Openly Gay Candidate Dean Trantalis Wins Back Fort Lauderdale Commission Seat

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UpdateDean Trantalis was sworn in on this morning (March 19) at a ceremony held in the City Commission chambers at Fort Lauderdale City Hall.

One of Broward County's leading gay activists for the past thirty years, Dean Trantalis has apparently won back the City Commission of Fort Lauderdale seat he held from 2002-2006.

For now.

The bitterly fought contest was with another former Fort Lauderdale commissioner, Charlotte Rodstrom, and the margin of victory for Trantalis was 18 votes out of nearly 3,100 cast.

With all precincts reporting, Trantalis led Rodstrom, 1,543 to 1,525. The Broward elections office still must count provisional ballots, which could possibly trigger an automatic recount if the difference narrows.

It was a run-off election between the two top vote getters, Trantalis and Rodstrom, both popular public figures in and out of the LGBT community.

Trantalis ran a vigorous 21st century style campaign, punctuated with e-mail, social media and traditional feet-on-the ground campaigning, deluging the strong LGBT venues, such as Victoria Park, with house signs on every corner.

He needed to. The initial vote drew inertia and an apathetic public response. The vote total at the time was so low, he said, "it reminded me of a campaign for high school class president."

The runoff drew more people but became more intense as both candidates bitterly battled back and forth against each other, exchanging charges on who could best serve District 2 of Fort Lauderdale.

The focus of the campaign often turned on the $200,000 cost of the election, only set into motion when Rodstrom resigned her city commission seat weeks after winning it. She vacated the seat in order to run for an open County Commission seat against a popular gay candidate, Ken Keechl. Both lost the race to Tim Ryan.

After losing the county race though, Rodstrom wound up re-entering the ‘special election’ Fort Lauderdale had to conduct for the very seat she held and had been elected for months before. It antagonized cost conscious voters.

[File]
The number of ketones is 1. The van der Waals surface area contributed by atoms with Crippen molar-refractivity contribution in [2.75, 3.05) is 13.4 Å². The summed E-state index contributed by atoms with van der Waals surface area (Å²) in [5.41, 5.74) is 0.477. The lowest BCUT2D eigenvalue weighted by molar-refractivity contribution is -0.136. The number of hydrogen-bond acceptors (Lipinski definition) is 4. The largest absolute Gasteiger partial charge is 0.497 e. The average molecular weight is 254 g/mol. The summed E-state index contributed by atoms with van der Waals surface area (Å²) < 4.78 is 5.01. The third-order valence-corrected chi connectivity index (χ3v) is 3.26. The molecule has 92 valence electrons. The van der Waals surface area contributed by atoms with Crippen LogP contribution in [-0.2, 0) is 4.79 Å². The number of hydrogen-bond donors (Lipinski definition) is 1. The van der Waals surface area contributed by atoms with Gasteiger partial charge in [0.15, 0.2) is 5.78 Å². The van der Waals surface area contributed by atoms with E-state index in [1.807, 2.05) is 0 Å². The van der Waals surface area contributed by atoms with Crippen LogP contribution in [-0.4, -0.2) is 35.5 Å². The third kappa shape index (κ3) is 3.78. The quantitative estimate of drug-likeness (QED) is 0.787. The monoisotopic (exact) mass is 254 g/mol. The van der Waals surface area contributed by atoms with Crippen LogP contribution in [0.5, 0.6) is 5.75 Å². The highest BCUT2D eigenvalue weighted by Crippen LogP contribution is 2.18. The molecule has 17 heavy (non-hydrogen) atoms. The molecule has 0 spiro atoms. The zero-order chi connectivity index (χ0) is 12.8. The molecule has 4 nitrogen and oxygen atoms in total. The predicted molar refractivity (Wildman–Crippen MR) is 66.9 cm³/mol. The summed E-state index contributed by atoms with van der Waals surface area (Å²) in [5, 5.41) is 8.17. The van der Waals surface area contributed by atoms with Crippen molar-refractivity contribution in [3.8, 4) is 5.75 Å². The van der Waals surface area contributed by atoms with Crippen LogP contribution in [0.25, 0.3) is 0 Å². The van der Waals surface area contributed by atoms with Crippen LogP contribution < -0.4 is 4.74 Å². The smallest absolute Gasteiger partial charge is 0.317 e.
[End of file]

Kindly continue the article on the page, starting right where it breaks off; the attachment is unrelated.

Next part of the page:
Post ballot interviews with voters suggest the turning point against her may have been causing the city to expend funds on what many voters said was "the race that should never have been."

Gay supportive and gay friendly, Rodstrom, as well as Trantalis garnered a cross section of LGBT support. The edge went to Trantalis, who first started practicing transactional law on East Las Olas Boulevard in 1978.

Today, Trantalis operates a, stand-alone, law office boutique on Wilton Drive in Wilton Manors, handling real estate, civil matters and transactional affairs. His law office theme is "Open Door. Open Mind.” and his lifelong efforts on behalf of the LGBT community is testament to his credentials.

Over 30 years as a community activist and citizen advocate, the Connecticut native has been one of the Broward County LGBT's community's most respected spokespersons.

Twenty years ago, he was the Executive Director of the United Citizens for Human Rights, and twenty days ago, he was arguing in print and on podiums that the city of Wilton Manors was disrespecting the LGBT community by ignoring its presence and pulse on their city website.

In 1993, Trantalis, once a political science major at Boston University, became chair of Broward United Against Discrimination, a local group organized to prevent the American Family Association from inducing communities to pass restrictive anti-gay legislation.

Two years later, Trantalis was again at the epicenter of another gay rights struggle, serving as co-chair of Americans For Equality, leading the successful enactment and later the defeat of a petition drive to overturn the passage of Broward County’s Human Rights Ordinance. It is a law that extends to the LGBT community protection from discrimination in housing, in employment, and in public accommodations. Largely through Trantalis's leadership, Broward was the first county in the state to have such a law.

Trantalis first won election to Fort Lauderdale City Commissioner a decade ago, in 2002. He served one term, until 2006, but lost a subsequent run for Fort Lauderdale city mayor thereafter.

Trantalis continued to serve as an eloquent spokesperson for the LGBT community in a variety of capacities, from his presidency of the Dolphin Democratic club, to his tenure as a member of the Board of Directors of Broward House, an HIV services agency.

Most recently, Trantalis was named the "Small Business Person of the Year" by the Oakland Park-Wilton Manors Chamber of Commerce. He is now your newly elected gay city commissioner for District Two of the City of Fort Lauderdale. Norm Kent


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